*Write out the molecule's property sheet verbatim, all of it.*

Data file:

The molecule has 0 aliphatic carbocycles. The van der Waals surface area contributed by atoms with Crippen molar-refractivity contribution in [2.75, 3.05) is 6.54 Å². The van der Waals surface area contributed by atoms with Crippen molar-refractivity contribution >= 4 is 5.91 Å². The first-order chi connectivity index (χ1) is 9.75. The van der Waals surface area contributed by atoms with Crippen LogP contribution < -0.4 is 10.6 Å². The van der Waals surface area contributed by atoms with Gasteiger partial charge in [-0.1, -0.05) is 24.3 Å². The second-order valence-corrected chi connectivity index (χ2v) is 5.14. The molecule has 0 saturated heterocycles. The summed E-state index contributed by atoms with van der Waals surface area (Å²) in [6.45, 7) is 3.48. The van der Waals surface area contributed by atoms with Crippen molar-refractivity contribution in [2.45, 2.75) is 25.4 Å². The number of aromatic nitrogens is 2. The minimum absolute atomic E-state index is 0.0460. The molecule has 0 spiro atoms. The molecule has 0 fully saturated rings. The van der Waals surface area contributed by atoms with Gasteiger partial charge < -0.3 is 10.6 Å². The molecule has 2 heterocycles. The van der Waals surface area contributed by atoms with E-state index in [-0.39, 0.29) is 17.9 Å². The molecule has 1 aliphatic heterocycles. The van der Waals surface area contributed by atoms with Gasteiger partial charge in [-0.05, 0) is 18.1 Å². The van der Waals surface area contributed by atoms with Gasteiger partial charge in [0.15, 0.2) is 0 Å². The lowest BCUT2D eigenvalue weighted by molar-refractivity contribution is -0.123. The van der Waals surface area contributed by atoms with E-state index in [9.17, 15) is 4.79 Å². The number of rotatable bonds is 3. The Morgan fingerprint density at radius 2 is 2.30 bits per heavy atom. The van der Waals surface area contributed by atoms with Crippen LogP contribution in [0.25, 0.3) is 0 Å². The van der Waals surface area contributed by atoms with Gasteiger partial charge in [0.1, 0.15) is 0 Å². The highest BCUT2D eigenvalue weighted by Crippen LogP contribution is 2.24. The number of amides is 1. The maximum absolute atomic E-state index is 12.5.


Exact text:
The molecule has 0 aliphatic carbocycles. The van der Waals surface area contributed by atoms with Crippen molar-refractivity contribution in [2.75, 3.05) is 6.54 Å². The van der Waals surface area contributed by atoms with Crippen molar-refractivity contribution >= 4 is 5.91 Å². The first-order chi connectivity index (χ1) is 9.75. The van der Waals surface area contributed by atoms with Crippen LogP contribution < -0.4 is 10.6 Å². The van der Waals surface area contributed by atoms with Gasteiger partial charge in [-0.1, -0.05) is 24.3 Å². The second-order valence-corrected chi connectivity index (χ2v) is 5.14. The molecule has 0 saturated heterocycles. The summed E-state index contributed by atoms with van der Waals surface area (Å²) in [6.45, 7) is 3.48. The van der Waals surface area contributed by atoms with Crippen molar-refractivity contribution in [2.45, 2.75) is 25.4 Å². The number of aromatic nitrogens is 2. The minimum absolute atomic E-state index is 0.0460. The molecule has 0 spiro atoms. The molecule has 0 fully saturated rings. The van der Waals surface area contributed by atoms with Gasteiger partial charge < -0.3 is 10.6 Å². The molecule has 2 heterocycles. The van der Waals surface area contributed by atoms with E-state index in [-0.39, 0.29) is 17.9 Å². The molecule has 1 aliphatic heterocycles. The van der Waals surface area contributed by atoms with Gasteiger partial charge in [-0.05, 0) is 18.1 Å². The van der Waals surface area contributed by atoms with Gasteiger partial charge in [0.15, 0.2) is 0 Å². The lowest BCUT2D eigenvalue weighted by molar-refractivity contribution is -0.123. The van der Waals surface area contributed by atoms with E-state index in [9.17, 15) is 4.79 Å². The number of rotatable bonds is 3. The Morgan fingerprint density at radius 2 is 2.30 bits per heavy atom. The van der Waals surface area contributed by atoms with Crippen LogP contribution in [0.25, 0.3) is 0 Å². The van der Waals surface area contributed by atoms with Gasteiger partial charge in [0.1, 0.15) is 0 Å². The highest BCUT2D eigenvalue weighted by Crippen LogP contribution is 2.24. The number of amides is 1. The maximum absolute atomic E-state index is 12.5.